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PTAB rejects inherently obvious finding

What’s obvious to one person isn’t always obvious to another, and the same is true when it comes to patents. The U.S. Court of Appeals for the Federal Circuit demonstrated this principle in rejecting the Patent Trial and Appeal Board’s (PTAB’s) determination that a patent was inherently obvious. In doing so, it shed light on what factors establish when a claimed feature of a patented invention was “inherent” in an earlier invention.

Identity crisis

PersonalWeb Technologies, LLC, owns a patent for a method and apparatus that create a unique identifier for each data item in a data processing system, based only on the content of the data item. The invention resolves certain problems associated with traditional naming conventions that identify data items based on characteristics such as user-created alphanumeric names or locations.

For example, when one device transfers a data item using just the name associated with the item, it’s possible that the data item already exists on the second device, resulting in the creation of a duplicate. But a data system can use a content-based identifier to determine whether a data item is already present on a device and avoid duplication.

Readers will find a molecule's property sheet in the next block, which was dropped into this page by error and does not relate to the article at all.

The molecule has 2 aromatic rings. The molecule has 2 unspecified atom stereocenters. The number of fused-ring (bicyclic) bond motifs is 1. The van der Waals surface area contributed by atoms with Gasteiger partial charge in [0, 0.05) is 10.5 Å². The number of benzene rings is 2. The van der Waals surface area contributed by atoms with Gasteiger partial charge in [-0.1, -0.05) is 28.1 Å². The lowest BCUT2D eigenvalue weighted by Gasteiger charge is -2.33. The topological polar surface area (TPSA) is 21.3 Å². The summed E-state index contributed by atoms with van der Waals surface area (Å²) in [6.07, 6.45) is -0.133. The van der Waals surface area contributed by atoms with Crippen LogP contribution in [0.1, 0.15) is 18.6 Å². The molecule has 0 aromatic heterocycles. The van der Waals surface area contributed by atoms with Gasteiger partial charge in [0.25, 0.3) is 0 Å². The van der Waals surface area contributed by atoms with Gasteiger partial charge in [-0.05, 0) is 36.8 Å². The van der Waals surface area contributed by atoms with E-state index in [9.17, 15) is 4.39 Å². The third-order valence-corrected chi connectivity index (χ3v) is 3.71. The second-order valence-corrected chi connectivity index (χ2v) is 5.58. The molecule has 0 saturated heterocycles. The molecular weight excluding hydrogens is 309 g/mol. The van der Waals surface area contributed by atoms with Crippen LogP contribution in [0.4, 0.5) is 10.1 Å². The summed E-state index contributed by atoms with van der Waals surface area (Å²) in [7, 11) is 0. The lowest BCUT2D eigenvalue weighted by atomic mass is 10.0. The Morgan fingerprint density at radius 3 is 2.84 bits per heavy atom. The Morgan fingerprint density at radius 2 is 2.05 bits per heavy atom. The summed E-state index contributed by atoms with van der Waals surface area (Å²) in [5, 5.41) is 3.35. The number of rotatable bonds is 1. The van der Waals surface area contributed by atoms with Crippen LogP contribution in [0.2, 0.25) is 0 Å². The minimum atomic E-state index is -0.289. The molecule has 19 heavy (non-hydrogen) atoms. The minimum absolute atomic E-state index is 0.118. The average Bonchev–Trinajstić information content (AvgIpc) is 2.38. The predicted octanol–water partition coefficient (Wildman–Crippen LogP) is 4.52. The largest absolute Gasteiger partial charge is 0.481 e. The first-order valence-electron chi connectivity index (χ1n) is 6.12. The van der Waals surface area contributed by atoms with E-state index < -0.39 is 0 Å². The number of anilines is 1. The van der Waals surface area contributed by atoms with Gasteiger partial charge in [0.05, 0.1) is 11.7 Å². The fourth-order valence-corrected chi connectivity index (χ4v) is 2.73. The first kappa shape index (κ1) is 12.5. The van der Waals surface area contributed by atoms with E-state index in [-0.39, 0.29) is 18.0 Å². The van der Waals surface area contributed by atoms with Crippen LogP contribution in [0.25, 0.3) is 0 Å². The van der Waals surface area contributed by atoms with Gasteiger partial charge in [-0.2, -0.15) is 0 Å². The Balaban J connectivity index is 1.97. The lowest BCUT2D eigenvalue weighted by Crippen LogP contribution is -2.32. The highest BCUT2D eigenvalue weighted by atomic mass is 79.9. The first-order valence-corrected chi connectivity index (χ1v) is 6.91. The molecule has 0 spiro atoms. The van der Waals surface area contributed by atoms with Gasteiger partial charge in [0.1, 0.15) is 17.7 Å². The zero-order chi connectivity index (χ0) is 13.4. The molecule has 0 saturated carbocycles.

Apple, Inc., challenged the patent, arguing it was invalid because two earlier patents for systems that use identifiers made PersonalWeb’s content-based identifier obvious to someone skilled in the relevant field. The PTAB agreed and found that one of the prior patents inherently described part of the patent at issue. PersonalWeb appealed.

Inherent risk

The Federal Circuit, however, agreed with PersonalWeb. Although it acknowledged that it was possible that the earlier patented system relied on by the PTAB used an “unstated … identifier,” the mere fact that a certain thing may result from a given set of circumstances isn’t enough.

Rather, the challenging party must show that the natural result flowing from the operation described in the earlier patent would result in the performance of the questioned function in the challenged patent. Here, it was equally if not more plausible that the previously patented system used conventional file names and locations to locate data files.

The obvious lesson

A party must satisfy a high standard to rely on inherency to establish obviousness that invalidates a patent. The court’s ruling reinforces this standard.

PersonalWeb Technologies, LLC v. Apple, Inc., No. 18-1599, March 8, 2019, Fed. Cir.


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